Vatican to Investigate Scottish ‘Miracle’

THE UNIVERSE, July 12 — Cardinal Keith O’Brien of Glasgow has asked the Vatican to investigate claims that a dying baby was healed after coming into contact with a relic of the Venerable Margaret Sinclair, the British news service reported.

The unnamed child weighed just 1 pound when it was born and doctors warned its parents there was little chance of it surviving. However, the parents asked permission to open an incubator in which their baby was kept to place the relic of the former Edinburgh factory worker next to it. Within days, the child astounded doctors by making a miraculous recovery and is now four months and “doing well.”

Speaking as he left for his annual pilgrimage to Lourdes, Cardinal O’Brien said the news was wonderful.

“Pope John Paul II told me when we were discussing the cause of Margaret Sinclair to ask the people to pray for a miracle and this has been happening,” he said. “Although it is exciting news we must tread cautiously, there is a lot of research and investigation to take place by the Church authorities before any miracle claim can be declared genuine.”

Pope Benedict to Visit His Homeland in September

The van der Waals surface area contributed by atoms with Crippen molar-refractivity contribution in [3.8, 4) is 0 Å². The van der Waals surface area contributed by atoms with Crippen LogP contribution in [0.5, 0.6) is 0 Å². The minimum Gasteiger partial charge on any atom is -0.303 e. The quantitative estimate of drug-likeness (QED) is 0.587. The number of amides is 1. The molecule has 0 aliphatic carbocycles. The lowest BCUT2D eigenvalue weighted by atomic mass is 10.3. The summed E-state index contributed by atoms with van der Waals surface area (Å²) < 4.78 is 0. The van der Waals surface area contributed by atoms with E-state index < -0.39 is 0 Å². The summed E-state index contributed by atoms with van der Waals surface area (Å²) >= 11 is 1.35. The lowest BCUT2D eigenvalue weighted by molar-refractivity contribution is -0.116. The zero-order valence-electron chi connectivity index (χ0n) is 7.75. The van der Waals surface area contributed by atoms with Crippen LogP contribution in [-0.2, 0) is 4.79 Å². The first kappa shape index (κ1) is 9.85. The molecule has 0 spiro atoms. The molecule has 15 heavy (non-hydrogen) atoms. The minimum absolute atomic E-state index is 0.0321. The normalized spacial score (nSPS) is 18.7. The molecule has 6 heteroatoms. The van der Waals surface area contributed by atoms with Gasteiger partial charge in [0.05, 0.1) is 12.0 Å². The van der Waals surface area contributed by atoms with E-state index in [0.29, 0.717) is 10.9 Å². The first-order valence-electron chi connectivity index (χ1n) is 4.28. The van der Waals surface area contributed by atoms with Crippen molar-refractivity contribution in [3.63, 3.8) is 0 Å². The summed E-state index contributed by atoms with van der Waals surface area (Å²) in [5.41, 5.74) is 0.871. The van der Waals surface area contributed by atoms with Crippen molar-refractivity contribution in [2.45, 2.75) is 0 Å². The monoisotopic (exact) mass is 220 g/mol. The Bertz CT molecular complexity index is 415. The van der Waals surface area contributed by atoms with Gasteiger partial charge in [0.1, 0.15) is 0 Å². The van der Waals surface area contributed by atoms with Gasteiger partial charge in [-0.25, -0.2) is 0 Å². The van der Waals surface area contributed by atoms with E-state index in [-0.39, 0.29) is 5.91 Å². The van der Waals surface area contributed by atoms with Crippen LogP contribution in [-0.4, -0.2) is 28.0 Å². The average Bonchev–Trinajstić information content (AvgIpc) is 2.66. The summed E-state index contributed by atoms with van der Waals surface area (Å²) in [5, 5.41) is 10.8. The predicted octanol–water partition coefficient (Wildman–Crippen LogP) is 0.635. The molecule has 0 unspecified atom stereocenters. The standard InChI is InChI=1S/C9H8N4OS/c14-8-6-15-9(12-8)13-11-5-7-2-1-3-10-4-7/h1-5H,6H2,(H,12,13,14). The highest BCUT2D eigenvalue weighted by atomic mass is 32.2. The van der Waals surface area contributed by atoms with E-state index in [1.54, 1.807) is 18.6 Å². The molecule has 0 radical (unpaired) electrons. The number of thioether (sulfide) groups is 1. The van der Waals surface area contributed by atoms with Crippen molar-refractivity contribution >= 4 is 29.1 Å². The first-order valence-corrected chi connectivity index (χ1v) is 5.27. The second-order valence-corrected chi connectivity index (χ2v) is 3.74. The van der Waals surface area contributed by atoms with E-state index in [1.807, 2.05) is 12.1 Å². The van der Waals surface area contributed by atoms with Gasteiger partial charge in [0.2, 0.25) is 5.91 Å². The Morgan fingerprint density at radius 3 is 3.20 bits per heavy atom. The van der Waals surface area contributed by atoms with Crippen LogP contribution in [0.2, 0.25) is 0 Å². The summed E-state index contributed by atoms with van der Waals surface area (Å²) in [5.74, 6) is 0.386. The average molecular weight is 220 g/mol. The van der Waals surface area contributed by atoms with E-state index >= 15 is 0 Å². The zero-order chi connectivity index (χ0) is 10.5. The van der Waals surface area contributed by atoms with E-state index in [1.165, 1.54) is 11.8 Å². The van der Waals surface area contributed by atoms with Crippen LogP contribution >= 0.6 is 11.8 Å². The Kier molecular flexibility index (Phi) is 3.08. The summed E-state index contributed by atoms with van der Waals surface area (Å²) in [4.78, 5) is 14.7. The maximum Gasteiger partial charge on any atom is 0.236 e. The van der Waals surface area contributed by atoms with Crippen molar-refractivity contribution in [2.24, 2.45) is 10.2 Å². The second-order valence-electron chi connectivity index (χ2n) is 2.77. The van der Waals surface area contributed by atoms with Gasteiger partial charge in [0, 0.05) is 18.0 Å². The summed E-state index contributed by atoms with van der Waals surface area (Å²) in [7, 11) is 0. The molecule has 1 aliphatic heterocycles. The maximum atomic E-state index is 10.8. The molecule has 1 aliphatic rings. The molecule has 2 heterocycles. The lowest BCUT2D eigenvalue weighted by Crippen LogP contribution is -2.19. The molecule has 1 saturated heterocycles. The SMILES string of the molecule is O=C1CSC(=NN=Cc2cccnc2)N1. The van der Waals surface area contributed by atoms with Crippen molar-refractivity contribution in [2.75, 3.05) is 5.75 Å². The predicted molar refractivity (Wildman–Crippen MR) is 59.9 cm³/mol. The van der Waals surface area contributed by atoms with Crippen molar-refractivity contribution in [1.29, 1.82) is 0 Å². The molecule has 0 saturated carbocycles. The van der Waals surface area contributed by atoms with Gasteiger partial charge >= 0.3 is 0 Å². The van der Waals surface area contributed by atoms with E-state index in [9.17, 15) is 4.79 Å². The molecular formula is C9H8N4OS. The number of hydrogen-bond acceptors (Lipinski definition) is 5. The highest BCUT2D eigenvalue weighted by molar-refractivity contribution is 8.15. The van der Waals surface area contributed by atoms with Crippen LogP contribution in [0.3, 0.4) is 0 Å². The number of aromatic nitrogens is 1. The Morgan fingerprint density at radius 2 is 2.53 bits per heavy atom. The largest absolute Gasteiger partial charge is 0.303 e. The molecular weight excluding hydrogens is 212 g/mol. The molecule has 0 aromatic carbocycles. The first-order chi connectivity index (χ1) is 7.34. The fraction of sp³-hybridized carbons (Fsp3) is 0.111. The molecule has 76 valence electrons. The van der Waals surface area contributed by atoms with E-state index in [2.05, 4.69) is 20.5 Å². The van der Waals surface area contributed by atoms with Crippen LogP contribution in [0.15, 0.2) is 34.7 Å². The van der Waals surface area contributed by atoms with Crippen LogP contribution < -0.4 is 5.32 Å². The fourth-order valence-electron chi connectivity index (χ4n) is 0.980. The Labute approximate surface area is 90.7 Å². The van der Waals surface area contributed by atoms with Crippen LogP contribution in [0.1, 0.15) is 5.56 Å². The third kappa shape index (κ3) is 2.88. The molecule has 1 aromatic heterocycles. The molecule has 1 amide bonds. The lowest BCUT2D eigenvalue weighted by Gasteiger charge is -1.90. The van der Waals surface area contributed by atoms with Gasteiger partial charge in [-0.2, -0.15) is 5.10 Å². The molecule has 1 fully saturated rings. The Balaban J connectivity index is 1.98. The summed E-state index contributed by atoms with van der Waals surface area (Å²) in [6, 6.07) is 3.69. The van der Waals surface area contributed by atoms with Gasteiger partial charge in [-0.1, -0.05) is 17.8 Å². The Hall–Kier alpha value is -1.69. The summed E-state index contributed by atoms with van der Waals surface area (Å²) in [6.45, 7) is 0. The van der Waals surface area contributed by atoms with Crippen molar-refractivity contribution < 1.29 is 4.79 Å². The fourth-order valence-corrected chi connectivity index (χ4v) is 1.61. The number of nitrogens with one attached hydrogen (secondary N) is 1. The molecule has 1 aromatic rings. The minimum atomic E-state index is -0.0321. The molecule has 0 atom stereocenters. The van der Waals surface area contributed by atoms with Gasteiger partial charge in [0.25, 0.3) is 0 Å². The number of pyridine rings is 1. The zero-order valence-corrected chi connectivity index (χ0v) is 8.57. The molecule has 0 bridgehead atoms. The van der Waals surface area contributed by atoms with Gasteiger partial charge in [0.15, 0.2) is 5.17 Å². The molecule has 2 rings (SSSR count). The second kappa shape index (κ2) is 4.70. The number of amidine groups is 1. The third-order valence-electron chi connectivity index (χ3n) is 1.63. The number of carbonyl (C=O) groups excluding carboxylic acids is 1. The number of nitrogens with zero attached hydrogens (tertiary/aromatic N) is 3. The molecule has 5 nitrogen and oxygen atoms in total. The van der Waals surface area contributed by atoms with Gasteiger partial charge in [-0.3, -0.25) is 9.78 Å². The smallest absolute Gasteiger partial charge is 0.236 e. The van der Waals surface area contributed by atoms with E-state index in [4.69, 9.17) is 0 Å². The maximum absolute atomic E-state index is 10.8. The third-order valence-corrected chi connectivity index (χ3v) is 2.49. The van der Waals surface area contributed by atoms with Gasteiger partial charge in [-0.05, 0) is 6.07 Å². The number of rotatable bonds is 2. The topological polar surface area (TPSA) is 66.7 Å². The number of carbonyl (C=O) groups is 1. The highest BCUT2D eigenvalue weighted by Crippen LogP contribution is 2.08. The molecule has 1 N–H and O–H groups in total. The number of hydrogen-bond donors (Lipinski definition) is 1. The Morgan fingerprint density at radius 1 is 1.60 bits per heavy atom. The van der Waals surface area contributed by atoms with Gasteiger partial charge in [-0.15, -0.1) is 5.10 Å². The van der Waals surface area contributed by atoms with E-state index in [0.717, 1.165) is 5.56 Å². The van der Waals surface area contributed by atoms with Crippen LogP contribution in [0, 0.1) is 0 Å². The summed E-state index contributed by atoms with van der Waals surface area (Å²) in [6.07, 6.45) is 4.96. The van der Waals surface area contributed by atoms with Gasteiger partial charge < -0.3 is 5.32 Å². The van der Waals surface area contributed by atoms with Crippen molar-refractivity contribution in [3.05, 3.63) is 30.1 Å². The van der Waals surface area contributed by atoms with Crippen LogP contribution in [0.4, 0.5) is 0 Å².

REUTERS, July 12 — Pope Benedict will return to Germany in September for a six-day pastoral visit, Reuters reported.

The 79-year-old pope will visit his home state of Bavaria Sept.  9-14 and make stops in Munich, where he was archbishop before going to work in the Vatican in 1981, and his birthplace Marktl am Inn. He will also visit Regensburg, where he once taught theology, Freising and the pilgrimage town of Altoetting.

The Holy Father visited Cologne in Germany last summer for World Youth Day but that trip had been planned by his predecessor, John Paul II. The September trip home will be the fourth foreign trip of his papacy.

Vatican Announces Positive Financial News

ASSOCIATED PRESS, July 12 — The head of the Vatican’s office for economic affairs said the Vatican posted a surplus of $12.4 million in 2005, its best financial showing in eight years, reported the Associated Press.

Cardinal Sergio Sebastiani hailed “the good news” as he presented the Holy See’s annual financial statement. For years the Vatican has been struggling to contain costs, with much of its spending going for labor costs and its expanding diplomatic missions around the world. In 2004, the Vatican netted $3.8 million after four years in the red.

Cardinal Sebastiani disclosed that the costs of the transition period following the death of Pope John Paul in April 2005 and the election of Pope Benedict XVI amounted to $8.9 million. But much of that was covered by the huge influx into the Vatican museums when millions of pilgrims came to Rome for the ceremonies, Vatican officials said.

The Vatican also confirmed that both Catholic dioceses and individuals in the United States remain the No. 1 donor to the Holy See, providing a third of Peter’s Pence, as donations to the Pope are known. Next come Italy and Germany.